- Prices and trading volume. Trading in the new market was launched in July at a unit price of just over $7 per ton of carbon dioxide emitted. Prices since then have declined slightly from that level, and ranged generally between $5 to $8/ton. This is one of the lowest levels for carbon prices on any of the 45 existing carbon exchanges worldwide, higher than only those for trading in Japan and Kazakhstan. Prices in the EU carbon market have been ranging from $50 to $70/ton (though one should note that prices in the US Regional Greenhouse Gas Initiative market are also around $7-8/ton). The International Monetary Fund also estimates that the price of carbon credits will need to reach around $50/ton to effectively drive down the country’s carbon emissions. The low prices to date are a direct result of the issuance of large starting volumes of allowances, which come close to matching the overall emissions of the participants. The large supply of allowances, along with low prices, has also contributed to very limited trading volumes – with few emitters feeling the incentive or need to participate yet. While one can understand why authorities may have preferred to see low prices initially to minimize disruptions for participants, disruption for emitters is precisely the outcome which many would like to see (for more, see Nature’s “Is China’s new carbon market ambitious enough?”). The impact of the market in the future will likely depend to a great extent on the evolution of allowance prices: if allowances to firms are kept at initial levels (or even reduced) over time, while production grows to accommodate economic growth and additional demand for electricity, then prices may rise substantially – in turn creating a much stronger incentive for producers to find efficiencies and not allow GHG emissions to grow.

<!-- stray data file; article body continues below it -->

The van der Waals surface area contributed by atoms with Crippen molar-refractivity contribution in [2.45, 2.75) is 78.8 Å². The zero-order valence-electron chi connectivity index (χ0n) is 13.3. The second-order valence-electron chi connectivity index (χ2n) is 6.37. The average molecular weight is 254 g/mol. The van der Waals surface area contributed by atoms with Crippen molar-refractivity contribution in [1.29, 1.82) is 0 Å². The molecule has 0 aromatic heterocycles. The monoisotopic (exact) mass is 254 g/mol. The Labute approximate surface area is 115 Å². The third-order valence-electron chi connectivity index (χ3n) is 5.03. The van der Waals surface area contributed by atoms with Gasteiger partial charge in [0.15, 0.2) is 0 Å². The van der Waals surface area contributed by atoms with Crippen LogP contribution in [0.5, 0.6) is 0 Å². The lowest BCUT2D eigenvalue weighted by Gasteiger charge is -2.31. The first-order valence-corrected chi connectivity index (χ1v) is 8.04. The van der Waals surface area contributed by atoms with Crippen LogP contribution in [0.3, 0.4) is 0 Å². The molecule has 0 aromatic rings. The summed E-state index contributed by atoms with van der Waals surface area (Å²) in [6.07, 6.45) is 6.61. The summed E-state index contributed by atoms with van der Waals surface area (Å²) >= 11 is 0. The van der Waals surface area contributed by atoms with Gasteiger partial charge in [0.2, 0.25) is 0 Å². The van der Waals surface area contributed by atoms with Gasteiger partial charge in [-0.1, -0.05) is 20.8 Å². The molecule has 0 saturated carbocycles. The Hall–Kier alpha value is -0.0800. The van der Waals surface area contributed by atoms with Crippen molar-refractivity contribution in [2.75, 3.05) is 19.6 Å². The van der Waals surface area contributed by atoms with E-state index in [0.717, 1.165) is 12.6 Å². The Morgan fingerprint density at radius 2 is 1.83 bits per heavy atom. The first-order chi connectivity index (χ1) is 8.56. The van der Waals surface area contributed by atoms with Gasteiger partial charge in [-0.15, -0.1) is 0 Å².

- Enforcement and Penalties. The verdict remains very much out as to whether enforcement of emission limits under the ETS will be substantive, or not. On the one hand, in general China’s enforcement of central government policies tends to be fairly strong. On the other hand, there have been widespread reports of companies in the earlier regional and local carbon trading schemes falsifying emissions data. The new national scheme is said to put a greater emphasis on monitoring and evaluating emissions data, and features the use of independent monitoring firms. The future will tell whether this, combined with potentially higher trading prices over time, is enough to help the market have a significant impact.
In spite of the underwhelming start and these concerns, there remains considerable hope that this new Carbon Market will begin to have a much greater influence, and an impact in reducing GHG emissions. Hopes rest mostly on (a) market size, (b) the design of annual adjustments, and (c) signaling effects.